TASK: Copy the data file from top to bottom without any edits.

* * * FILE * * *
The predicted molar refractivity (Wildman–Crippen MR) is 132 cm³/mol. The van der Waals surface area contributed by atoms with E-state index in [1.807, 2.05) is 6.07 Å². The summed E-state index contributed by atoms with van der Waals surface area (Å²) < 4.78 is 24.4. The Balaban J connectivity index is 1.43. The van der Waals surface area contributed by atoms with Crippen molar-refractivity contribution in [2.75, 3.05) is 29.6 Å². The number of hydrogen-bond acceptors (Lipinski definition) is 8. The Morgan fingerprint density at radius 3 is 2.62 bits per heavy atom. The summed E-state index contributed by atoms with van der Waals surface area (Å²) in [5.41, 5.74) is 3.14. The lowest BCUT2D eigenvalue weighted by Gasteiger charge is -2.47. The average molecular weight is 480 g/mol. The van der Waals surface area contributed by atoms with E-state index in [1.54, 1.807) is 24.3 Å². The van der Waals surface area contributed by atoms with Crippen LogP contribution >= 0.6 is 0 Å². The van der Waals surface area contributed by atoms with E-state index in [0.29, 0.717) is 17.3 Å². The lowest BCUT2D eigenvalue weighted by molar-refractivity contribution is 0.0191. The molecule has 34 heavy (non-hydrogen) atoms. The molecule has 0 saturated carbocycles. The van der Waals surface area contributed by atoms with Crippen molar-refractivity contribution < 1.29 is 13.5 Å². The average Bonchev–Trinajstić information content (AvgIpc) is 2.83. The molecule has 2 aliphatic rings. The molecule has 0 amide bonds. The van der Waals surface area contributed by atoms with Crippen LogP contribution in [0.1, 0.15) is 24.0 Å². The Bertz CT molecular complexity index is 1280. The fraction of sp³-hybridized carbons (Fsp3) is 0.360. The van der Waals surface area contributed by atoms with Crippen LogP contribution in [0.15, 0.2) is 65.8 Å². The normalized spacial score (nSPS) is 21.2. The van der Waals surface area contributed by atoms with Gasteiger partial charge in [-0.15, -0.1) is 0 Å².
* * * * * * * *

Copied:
The predicted molar refractivity (Wildman–Crippen MR) is 132 cm³/mol. The van der Waals surface area contributed by atoms with E-state index in [1.807, 2.05) is 6.07 Å². The summed E-state index contributed by atoms with van der Waals surface area (Å²) < 4.78 is 24.4. The Balaban J connectivity index is 1.43. The van der Waals surface area contributed by atoms with Crippen molar-refractivity contribution in [2.75, 3.05) is 29.6 Å². The number of hydrogen-bond acceptors (Lipinski definition) is 8. The Morgan fingerprint density at radius 3 is 2.62 bits per heavy atom. The summed E-state index contributed by atoms with van der Waals surface area (Å²) in [5.41, 5.74) is 3.14. The lowest BCUT2D eigenvalue weighted by Gasteiger charge is -2.47. The average molecular weight is 480 g/mol. The van der Waals surface area contributed by atoms with E-state index in [1.54, 1.807) is 24.3 Å². The van der Waals surface area contributed by atoms with Crippen LogP contribution >= 0.6 is 0 Å². The van der Waals surface area contributed by atoms with E-state index in [0.29, 0.717) is 17.3 Å². The lowest BCUT2D eigenvalue weighted by molar-refractivity contribution is 0.0191. The molecule has 34 heavy (non-hydrogen) atoms. The molecule has 0 saturated carbocycles. The van der Waals surface area contributed by atoms with Crippen molar-refractivity contribution < 1.29 is 13.5 Å². The average Bonchev–Trinajstić information content (AvgIpc) is 2.83. The molecule has 2 aliphatic rings. The molecule has 0 amide bonds. The van der Waals surface area contributed by atoms with Crippen LogP contribution in [0.1, 0.15) is 24.0 Å². The Bertz CT molecular complexity index is 1280. The fraction of sp³-hybridized carbons (Fsp3) is 0.360. The van der Waals surface area contributed by atoms with Crippen LogP contribution in [0.15, 0.2) is 65.8 Å². The normalized spacial score (nSPS) is 21.2. The van der Waals surface area contributed by atoms with Gasteiger partial charge in [-0.15, -0.1) is 0 Å².